Convenience Store Woman
When her friends were crying over a dead small bird, Keiko had no clue what their tears had anything to do with it. The bird was dead, it was a simple fact. So she put the bird and asked her mother to cook it for her dad once told her that bird meats are delicious.
She knew nothing about emotion. Everything was logical for her, uninvolved with obscure intentions people might wanted to convey by the way they talk and the subtlety of facial expression.
Being an outsider for all of her life, she finally found a perfect place where she could act and perceived as a normal person by working in a convenience store. Given a clear instruction, she felt in peace by monotonous chores and systematical emotions in serving people.
The story being told in Keiko’s first point of view. Her lack of emotional and eerie upbringing help to point out how illogical and somehow disheartening society both unintentionally and deliberately demanding us.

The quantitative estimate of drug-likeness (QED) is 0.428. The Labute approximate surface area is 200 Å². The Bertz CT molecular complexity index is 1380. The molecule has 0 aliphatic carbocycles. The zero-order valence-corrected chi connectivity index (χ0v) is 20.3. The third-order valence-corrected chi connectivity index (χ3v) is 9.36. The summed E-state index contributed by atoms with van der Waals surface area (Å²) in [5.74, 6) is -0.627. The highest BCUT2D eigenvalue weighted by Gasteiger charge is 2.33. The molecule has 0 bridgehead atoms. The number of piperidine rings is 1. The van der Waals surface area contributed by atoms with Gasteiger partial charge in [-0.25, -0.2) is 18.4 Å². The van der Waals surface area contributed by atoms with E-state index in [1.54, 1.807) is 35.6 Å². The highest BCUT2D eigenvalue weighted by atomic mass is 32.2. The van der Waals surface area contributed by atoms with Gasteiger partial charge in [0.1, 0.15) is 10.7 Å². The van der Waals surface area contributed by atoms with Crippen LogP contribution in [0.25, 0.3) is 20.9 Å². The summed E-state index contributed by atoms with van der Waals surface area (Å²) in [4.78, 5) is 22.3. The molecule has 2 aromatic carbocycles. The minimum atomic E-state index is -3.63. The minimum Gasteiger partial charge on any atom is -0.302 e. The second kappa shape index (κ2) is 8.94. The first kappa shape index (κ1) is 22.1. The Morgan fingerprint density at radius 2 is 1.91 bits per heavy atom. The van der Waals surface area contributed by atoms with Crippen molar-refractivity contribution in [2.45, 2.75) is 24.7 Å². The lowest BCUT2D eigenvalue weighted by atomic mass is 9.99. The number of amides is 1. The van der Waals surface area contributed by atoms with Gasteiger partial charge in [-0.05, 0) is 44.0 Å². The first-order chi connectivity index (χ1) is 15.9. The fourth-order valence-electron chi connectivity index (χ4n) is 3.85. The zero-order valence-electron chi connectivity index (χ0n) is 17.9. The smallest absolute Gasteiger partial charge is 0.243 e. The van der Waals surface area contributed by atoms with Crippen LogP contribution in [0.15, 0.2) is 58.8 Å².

This novella poke us in Japanese culture, or broadly of our Asian culture, or even in any culture, where smile is given out of politeness rather than being sincere. Some others are worth to discuss, like how some hardworking women have more baggages by society, especially if they were still unmarried in their 30s than let’s say the man who has no work ethics and spend most of his time in a closed room while has no job to pay the bill.
Convenience Store Woman is a nice short read. It makes me contemplating on lives of the workers at convenience store have. Or how they really deeply feel the time they were welcoming me? And more importantly, it raises a question about the society we live today, that might be, inconvenient.